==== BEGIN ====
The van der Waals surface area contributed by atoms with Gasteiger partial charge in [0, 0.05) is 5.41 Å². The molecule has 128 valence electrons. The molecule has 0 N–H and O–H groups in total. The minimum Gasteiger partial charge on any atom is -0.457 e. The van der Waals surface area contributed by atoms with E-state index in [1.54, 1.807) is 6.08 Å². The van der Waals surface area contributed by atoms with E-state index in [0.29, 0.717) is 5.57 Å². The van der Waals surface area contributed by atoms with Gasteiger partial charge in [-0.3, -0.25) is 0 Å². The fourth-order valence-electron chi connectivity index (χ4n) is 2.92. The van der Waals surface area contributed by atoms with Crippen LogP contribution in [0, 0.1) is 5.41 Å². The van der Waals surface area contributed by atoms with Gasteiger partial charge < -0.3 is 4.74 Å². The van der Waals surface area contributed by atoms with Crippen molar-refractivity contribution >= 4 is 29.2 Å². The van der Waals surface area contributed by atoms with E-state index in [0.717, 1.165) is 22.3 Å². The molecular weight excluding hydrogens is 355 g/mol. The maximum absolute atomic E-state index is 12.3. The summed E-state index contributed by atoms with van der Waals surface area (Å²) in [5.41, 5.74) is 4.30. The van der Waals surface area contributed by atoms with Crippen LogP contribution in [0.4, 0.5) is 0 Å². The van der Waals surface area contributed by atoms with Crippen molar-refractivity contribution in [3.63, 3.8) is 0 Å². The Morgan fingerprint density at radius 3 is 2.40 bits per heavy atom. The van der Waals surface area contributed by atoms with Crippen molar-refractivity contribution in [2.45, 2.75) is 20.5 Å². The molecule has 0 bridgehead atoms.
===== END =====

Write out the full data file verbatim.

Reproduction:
The van der Waals surface area contributed by atoms with Gasteiger partial charge in [0, 0.05) is 5.41 Å². The molecule has 128 valence electrons. The molecule has 0 N–H and O–H groups in total. The minimum Gasteiger partial charge on any atom is -0.457 e. The van der Waals surface area contributed by atoms with E-state index in [1.54, 1.807) is 6.08 Å². The van der Waals surface area contributed by atoms with E-state index in [0.29, 0.717) is 5.57 Å². The van der Waals surface area contributed by atoms with Gasteiger partial charge in [-0.3, -0.25) is 0 Å². The fourth-order valence-electron chi connectivity index (χ4n) is 2.92. The van der Waals surface area contributed by atoms with Crippen LogP contribution in [0, 0.1) is 5.41 Å². The van der Waals surface area contributed by atoms with Gasteiger partial charge < -0.3 is 4.74 Å². The van der Waals surface area contributed by atoms with Crippen molar-refractivity contribution >= 4 is 29.2 Å². The van der Waals surface area contributed by atoms with E-state index in [0.717, 1.165) is 22.3 Å². The molecular weight excluding hydrogens is 355 g/mol. The maximum absolute atomic E-state index is 12.3. The summed E-state index contributed by atoms with van der Waals surface area (Å²) in [5.41, 5.74) is 4.30. The van der Waals surface area contributed by atoms with Crippen LogP contribution in [0.4, 0.5) is 0 Å². The van der Waals surface area contributed by atoms with Crippen molar-refractivity contribution in [3.63, 3.8) is 0 Å². The Morgan fingerprint density at radius 3 is 2.40 bits per heavy atom. The van der Waals surface area contributed by atoms with Crippen molar-refractivity contribution in [2.45, 2.75) is 20.5 Å². The molecule has 0 bridgehead atoms.